View All Articles

Lymphedema: Causes, treatments and a new surgery that can improve quality of life

July 16, 2013

Article by Kristine Secrest of Orlando Health's Rehab Institute

Lymphedema refers to a build up of fluid caused by a blockage of the lymphatic system that creates swelling. Although this swelling usually occurs in an arm or leg, it can occur anywhere in the body. The lymphatic system is an important part of your immune system and filters waste from the body. When there is damage to the lymphatic system, the lymph fluid builds up in the tissues causing swelling. Depending on the damage, the swelling can range from mild to severe. Unlike the watery swelling of simple edema (swelling), lymphedema is a protein-rich fluid that can cause fibrosis or hardening of the skin and tissue when it accumulates.  Removal of or damage to lymphnodes as a part of cancer treatment can cause lymphedema. It can also be as a result of long-term venous insufficiency, recurrent infections or trauma. Primary lymphedema is a rare condition that is caused by problems with the development of the lymphatic system. This can be present at birth or can come on at puberty or even later. Until recently, there was no cure for lymphedema other than massage and compression. Now, people suffering from lymphedema have a surgical option that may help relieve symptoms, called vascularized lymph node transfer (VLNTx).

Lymphedema symptoms can include:

  • Swelling, usually of the arm or leg, however the swelling can occur in the chest, abdomen or neck depending on where the damage occurs
  • A feeling of heaviness or tightness
  • Restricted motion in the arms or legs
  • Aching or pain can occur due to the swelling although lymphedema generally is not painful
  • Recurrent infection
  • Hardening or thickening of the skin


When seeking treatment for lymphedema, you should make sure that your therapist has had special training in order to make sure you receive optimal treatment. Ask for a certified lymphedema therapist or at least inquire about how much experience your therapist has had treating lymphedema. Treatment of lymphedema focuses on reduction of the swelling and control of the symptoms. Reduction of the lymphedema is achieved through an intensive phase of therapy and consists of manual lymph drainage, bandaging, skin care and exercises.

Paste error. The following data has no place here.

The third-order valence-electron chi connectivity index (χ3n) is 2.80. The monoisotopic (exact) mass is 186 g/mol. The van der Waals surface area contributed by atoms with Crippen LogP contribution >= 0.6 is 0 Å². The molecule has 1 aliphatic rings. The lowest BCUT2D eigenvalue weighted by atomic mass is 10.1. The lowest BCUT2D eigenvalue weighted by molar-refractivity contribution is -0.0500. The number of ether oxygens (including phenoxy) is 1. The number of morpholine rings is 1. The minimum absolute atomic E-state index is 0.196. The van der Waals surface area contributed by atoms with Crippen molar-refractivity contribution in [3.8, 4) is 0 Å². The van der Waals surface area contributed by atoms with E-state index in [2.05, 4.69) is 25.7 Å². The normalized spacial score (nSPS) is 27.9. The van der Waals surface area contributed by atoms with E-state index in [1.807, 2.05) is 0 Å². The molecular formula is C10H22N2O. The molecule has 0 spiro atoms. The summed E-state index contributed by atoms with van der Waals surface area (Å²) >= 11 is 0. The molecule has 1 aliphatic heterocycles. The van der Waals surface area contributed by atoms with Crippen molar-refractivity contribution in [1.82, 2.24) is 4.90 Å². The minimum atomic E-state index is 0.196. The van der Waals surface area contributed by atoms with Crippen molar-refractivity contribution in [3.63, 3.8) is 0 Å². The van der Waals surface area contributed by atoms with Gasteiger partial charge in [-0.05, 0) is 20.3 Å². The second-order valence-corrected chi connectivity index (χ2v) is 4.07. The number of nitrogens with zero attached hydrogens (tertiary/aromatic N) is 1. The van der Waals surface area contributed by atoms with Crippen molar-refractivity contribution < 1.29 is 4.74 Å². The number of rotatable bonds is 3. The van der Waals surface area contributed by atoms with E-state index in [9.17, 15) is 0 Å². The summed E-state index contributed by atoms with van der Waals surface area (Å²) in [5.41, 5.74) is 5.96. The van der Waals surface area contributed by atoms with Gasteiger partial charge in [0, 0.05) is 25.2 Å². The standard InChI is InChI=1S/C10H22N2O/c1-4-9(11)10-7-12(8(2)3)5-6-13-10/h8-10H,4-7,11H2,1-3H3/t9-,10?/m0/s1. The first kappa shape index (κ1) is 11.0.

Manual lymph drainage (MLD) is a massage technique performed to reroute fluid from an area of congestion to an area of healthy lymphatics that can receive and process the fluid properly. Bandaging the affected area with short stretch bandages to further reduce the swelling follows MLD. Short stretch bandages are used because they offer compression without constriction that can cause decreased circulation. During bandaging specific exercises are encouraged to further increase lymphatic flow from the damaged area into healthy lymphatics. Good skin care with lymphedema is crucial to prevent infection, which is more common with lymphedema and will make the swelling and lymph damage worsen. After this intensive phase reduces the swelling then maintenance is needed. This is done through a home program that the therapist will teach you. This will include self-massage, compression, exercises and continued skin care. Compression garments can be for day or nighttime. The daytime garments are stretchy to allow more movement for daytime activities and the nighttime garments are usually more bulky and have less stretch to help reduce the swelling further. The nighttime garments are usually worn in place of having to bandage the area at night. Exercise with the daytime garments on is encouraged for improving lymphatic flow, muscle stretching, range of motion and general health. Compression pumps are used sometimes to help treat some forms of lymphedema. These can have adverse affects with some patients that are more harmful than helpful and should only be used with the recommendation of a certified lymphedema therapist.

Vascularized lymph node transfer (VLNTx) is a new procedure in which lymphnodes from a healthy part of the body are transferred to the area of lymphnode removal or damage. The transferred lymphnodes then grow new lymph vessels in order to help reduce and process the excess fluid. Often this procedure does not cure the lymphedema but does reduce the swelling and pain and improves the hardness of the skin and can reduce or eliminate infections. A specially trained reconstructive surgeon performs VLNTx and therapy before and after surgery is crucial for the optimal outcome. There are very few surgeons performing this procedure in the United States and Orlando Health is the only facility in Florida that offers this surgery. Lymphedema is a complex and frustrating condition that lasts a lifetime, however with the help of a knowledgeable healthcare team, it can be managed.